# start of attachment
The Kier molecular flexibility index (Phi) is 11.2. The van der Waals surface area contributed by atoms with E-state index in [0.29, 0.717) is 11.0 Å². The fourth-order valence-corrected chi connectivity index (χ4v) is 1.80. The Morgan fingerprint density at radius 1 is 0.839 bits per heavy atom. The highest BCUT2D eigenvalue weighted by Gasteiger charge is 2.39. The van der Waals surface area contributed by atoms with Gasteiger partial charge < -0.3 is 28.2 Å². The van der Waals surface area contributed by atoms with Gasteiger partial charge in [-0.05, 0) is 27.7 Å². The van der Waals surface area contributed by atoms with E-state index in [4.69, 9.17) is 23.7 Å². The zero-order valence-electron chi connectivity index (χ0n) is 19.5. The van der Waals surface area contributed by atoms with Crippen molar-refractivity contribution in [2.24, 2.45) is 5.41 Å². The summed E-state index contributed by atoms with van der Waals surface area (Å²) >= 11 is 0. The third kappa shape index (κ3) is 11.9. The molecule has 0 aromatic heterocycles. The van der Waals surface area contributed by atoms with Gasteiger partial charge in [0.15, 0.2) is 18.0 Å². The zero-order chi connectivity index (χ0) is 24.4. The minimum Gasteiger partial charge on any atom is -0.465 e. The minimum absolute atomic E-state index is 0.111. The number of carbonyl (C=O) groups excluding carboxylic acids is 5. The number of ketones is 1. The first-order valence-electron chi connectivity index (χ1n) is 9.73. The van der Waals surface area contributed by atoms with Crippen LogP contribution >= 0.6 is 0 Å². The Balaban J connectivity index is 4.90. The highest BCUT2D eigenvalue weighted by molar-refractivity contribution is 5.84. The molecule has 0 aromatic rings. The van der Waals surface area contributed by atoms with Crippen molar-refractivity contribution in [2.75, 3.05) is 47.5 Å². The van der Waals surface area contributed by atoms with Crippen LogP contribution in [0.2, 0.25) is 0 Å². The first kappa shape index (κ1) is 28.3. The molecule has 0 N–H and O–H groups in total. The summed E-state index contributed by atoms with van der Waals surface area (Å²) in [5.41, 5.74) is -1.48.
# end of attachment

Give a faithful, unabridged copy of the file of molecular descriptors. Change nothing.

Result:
The Kier molecular flexibility index (Phi) is 11.2. The van der Waals surface area contributed by atoms with E-state index in [0.29, 0.717) is 11.0 Å². The fourth-order valence-corrected chi connectivity index (χ4v) is 1.80. The Morgan fingerprint density at radius 1 is 0.839 bits per heavy atom. The highest BCUT2D eigenvalue weighted by Gasteiger charge is 2.39. The van der Waals surface area contributed by atoms with Gasteiger partial charge < -0.3 is 28.2 Å². The van der Waals surface area contributed by atoms with Gasteiger partial charge in [-0.05, 0) is 27.7 Å². The van der Waals surface area contributed by atoms with E-state index in [4.69, 9.17) is 23.7 Å². The zero-order valence-electron chi connectivity index (χ0n) is 19.5. The van der Waals surface area contributed by atoms with Crippen molar-refractivity contribution in [2.24, 2.45) is 5.41 Å². The summed E-state index contributed by atoms with van der Waals surface area (Å²) >= 11 is 0. The third kappa shape index (κ3) is 11.9. The molecule has 0 aromatic heterocycles. The van der Waals surface area contributed by atoms with Gasteiger partial charge in [0.15, 0.2) is 18.0 Å². The zero-order chi connectivity index (χ0) is 24.4. The minimum Gasteiger partial charge on any atom is -0.465 e. The minimum absolute atomic E-state index is 0.111. The number of carbonyl (C=O) groups excluding carboxylic acids is 5. The number of ketones is 1. The first-order valence-electron chi connectivity index (χ1n) is 9.73. The van der Waals surface area contributed by atoms with Crippen LogP contribution >= 0.6 is 0 Å². The Balaban J connectivity index is 4.90. The highest BCUT2D eigenvalue weighted by molar-refractivity contribution is 5.84. The molecule has 0 aromatic rings. The van der Waals surface area contributed by atoms with Crippen molar-refractivity contribution in [2.75, 3.05) is 47.5 Å². The van der Waals surface area contributed by atoms with Crippen LogP contribution in [0.2, 0.25) is 0 Å². The first kappa shape index (κ1) is 28.3. The molecule has 0 N–H and O–H groups in total. The summed E-state index contributed by atoms with van der Waals surface area (Å²) in [5.41, 5.74) is -1.48.